Now, I was really hoping that she would be more horrified that she was sleeping with her nephew and upset their romance might be over. (In fairness to her, she might have batted an eyelash since creepy brother Viserys talked about marrying her at one point.)

But she all can think about is the fact somebody might be trying to steal her throne. She is immediately suspicious that Jon’s brother and best friend are plotting to put him on the Iron throne.

I think Dany’s desire to rule is now so much a part of her core identity that it has become being the rightful claimant is the only way she sees herself.

But before she can talk about this anymore with Jon, the three horn blasts indicating the White Walkers’ approach sounds.

Final Thoughts

In Dany’s defense, she may be assuming that she can beat the Night King by incinerating the army of the dead with her two remaining dragons. I’m hoping it’s still possible that Dany will see the horrifying losses in the battle with the Night King and realize her throne quest isn’t what matters right now.

But I still strongly suspect, as I’ve suspected all along, that Daenerys is the ultimate narrative mind f*ck. We think she is a hero because of her sympathetic personal circumstances (exiled hunted orphan). But Daenerys may just be a case of narration from the perspective of the anti-hero or villain. It’s classic Reservoir Dogs where we sympathize with murderers because the story is told from their point of view.

This is George’s mega commentary on historians simply repeating the narrative handed down from the victor’s publicist. The biographer who falls in love with his subject distorts history just as much as narrative point of view impairs our ability to evaluate whether or not a character is evil.

Jamie Adair is the editor of History Behind Game of Thrones, a website about the history behind George RR Martin's "A Song of Ice and Fire" novels and the hit TV show, "Game of Thrones."


  • Reply April 25, 2019


    I agree with your take on Dany’s inability to think of anything beyond her childish obsession with entitlement. I think the showrunners have done a good job over the last two episodes contrasting Sansa and Dany as leaders. Sansa participates in preparatory activities, listens to her people, knows the land, the names of her “subjects”, and she has real relationships with people. When Theon comes back, he kneels too Dany because she always needs that reinforcement but tells Lady Sansa that he wants to fight for Winterfell and hugs her. Dany’s face in the scene is telling. She has no tires to anyone in Westeros but Jon. She mills around doing very little. She has no real friends except for Jorah, but even he puts her on a pedestal. She doesn’t know the land or the people and she thinks everyone should just bow to her because she is an heir. Even in this climate where all those around her are focused on saving their homes and preparing for their deaths, all she can thinks about is her claim to the throne. She doesn’t know this place as her home and doesn’t try to get to know people. She is a fish out of water and I think on some small level she has felt this.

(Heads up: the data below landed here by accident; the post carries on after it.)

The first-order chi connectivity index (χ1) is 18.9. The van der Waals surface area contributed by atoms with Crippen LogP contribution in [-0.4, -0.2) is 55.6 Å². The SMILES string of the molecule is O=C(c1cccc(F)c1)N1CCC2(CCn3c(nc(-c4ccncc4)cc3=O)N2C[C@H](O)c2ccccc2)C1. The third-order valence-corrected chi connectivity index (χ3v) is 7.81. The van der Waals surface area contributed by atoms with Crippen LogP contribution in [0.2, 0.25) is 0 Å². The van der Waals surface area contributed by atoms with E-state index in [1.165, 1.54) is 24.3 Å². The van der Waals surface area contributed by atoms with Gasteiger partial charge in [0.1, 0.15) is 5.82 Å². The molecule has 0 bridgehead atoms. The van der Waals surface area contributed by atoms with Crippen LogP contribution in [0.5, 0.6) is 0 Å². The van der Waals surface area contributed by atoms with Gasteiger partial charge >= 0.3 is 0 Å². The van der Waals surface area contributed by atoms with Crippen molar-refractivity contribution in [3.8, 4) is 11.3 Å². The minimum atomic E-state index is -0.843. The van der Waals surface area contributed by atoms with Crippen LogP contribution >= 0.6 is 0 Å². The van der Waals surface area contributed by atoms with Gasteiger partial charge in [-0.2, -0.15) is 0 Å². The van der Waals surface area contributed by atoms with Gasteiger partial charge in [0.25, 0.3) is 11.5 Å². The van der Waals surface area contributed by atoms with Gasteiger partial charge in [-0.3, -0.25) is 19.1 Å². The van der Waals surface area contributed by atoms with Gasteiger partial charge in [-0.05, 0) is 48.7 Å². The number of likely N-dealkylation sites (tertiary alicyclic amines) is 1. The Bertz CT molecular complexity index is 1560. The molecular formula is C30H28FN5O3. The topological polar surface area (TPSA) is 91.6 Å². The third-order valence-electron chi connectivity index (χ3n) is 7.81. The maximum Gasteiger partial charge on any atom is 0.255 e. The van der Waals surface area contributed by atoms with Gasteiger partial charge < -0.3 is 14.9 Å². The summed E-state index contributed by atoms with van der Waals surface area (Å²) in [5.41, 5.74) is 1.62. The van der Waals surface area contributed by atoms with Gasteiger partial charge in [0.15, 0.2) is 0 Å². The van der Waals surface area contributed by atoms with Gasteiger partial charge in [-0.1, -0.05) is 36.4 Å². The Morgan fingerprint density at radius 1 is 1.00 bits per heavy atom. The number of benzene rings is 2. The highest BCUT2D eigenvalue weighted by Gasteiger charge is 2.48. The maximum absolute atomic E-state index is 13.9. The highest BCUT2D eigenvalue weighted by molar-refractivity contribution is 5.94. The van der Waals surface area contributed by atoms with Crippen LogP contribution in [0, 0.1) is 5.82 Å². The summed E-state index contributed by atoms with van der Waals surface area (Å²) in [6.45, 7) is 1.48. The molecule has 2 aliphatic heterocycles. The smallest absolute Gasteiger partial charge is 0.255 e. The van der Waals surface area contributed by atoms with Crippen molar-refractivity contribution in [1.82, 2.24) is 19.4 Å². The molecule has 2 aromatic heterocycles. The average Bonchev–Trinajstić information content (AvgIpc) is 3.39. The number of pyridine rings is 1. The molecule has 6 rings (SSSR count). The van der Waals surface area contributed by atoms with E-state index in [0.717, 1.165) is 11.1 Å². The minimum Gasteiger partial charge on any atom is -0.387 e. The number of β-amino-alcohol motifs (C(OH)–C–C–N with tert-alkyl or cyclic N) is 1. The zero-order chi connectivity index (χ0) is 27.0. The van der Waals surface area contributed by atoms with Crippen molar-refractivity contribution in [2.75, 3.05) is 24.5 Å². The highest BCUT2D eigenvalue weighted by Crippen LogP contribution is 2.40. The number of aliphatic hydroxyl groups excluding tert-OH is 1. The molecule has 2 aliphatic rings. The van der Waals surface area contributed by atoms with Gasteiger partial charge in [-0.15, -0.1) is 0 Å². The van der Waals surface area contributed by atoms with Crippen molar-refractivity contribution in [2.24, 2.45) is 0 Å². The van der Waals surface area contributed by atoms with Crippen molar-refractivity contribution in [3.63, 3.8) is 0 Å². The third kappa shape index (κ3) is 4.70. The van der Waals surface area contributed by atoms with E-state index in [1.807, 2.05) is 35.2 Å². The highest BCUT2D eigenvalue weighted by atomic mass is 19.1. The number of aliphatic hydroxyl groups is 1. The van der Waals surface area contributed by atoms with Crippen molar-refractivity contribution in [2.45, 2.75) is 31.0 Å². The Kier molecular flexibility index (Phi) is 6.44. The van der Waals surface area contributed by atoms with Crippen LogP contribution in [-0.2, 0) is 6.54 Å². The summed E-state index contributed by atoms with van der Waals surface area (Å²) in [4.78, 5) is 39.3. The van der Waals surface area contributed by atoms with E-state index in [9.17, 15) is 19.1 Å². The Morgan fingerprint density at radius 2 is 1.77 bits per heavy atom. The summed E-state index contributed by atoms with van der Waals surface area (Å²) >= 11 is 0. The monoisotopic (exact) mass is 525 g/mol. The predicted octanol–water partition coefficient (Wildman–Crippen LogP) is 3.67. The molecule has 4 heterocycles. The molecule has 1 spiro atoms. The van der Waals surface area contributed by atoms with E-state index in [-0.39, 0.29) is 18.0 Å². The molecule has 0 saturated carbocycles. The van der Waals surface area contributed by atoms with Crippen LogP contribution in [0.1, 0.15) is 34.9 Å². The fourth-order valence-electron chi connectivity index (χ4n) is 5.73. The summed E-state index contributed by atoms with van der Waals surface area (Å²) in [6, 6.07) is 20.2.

• Reply April 26, 2019

      Jamie Adair

      *Thank you*! This is very validating to read. I hadn’t thought about Dany in contrast to Sansa as a leader, but Sansa is a very mature wise leader. She is focused on practical, matters, logistics, thinks if the people of the North and in Winterfell and is cautious.
      I always think of Daenerys and Cersei as foils. They’re clearly designed for contrast, but it isn’t clear that Dany is Cersei 2.0. Dany isn’t a clearcut improvement over Cersei.

      You know, in a way, I get it. Dany has really had a long and terrible journey. She is tantalizingly close to her goal. But she has kind of lost her way a little bit. She’s not improving people’s lives. In practice, she’s no longer “Breaker of Chains.”

      I was reading A Game of Thrones again yesterday, and I was actually feeling a bit bad about being so harsh about Dany in this recap. Book Dany was a really sweet character when she married Drogo, But when I read your comment, I was reminded all over again what is wrong now.

      Still maybe when Dany sees just how bad the battle at Winterfell is going to get, it will snap her out of selfishness and make her understand the true meaning of leadership.

    • Reply April 28, 2019

      Em E

      I think your take on Dany is right. I see a lot of similarities in the leaders in the show and U.S. politicians. Dany is one whose heart was in the right place, the breaker of chains and all, but lost her way and has become an imperialist. She used up all her political capital a few seasons ago. She could’ve stayed in the former slaver states to make sure they were being ruled properly, but decided to just use that as a stepping stone to being a conqueror. (Although I can’t remember who decided to leave Mereen in the book, I know it was a labored decision. Also staying in Mereen would not have been too exciting or helped move the plot forward.) Reminds me of what’s happened in Iraq and Afghanistan a little. You could even compare her dragons to the US dropping bombs and using drone strikes.

      Dany had that great quote about the wheel: each family is a spoke on the wheel, one’s on top and one is on the bottom, etc etc, but all they do is crush the people underneath. She wanted to break the wheel.

      Cersei reminds me of a certain impulsive, power-hungry person in power whose prime concern is putting their family above ruling their people justly, and who rules with a huge amount of hubris and ego. I think the show runners have developed Cersei like this on purpose actually to parallel current events. Her character wasn’t quite as unlikable in the books, especially after she went to prison. But the show is pretty far past the books now.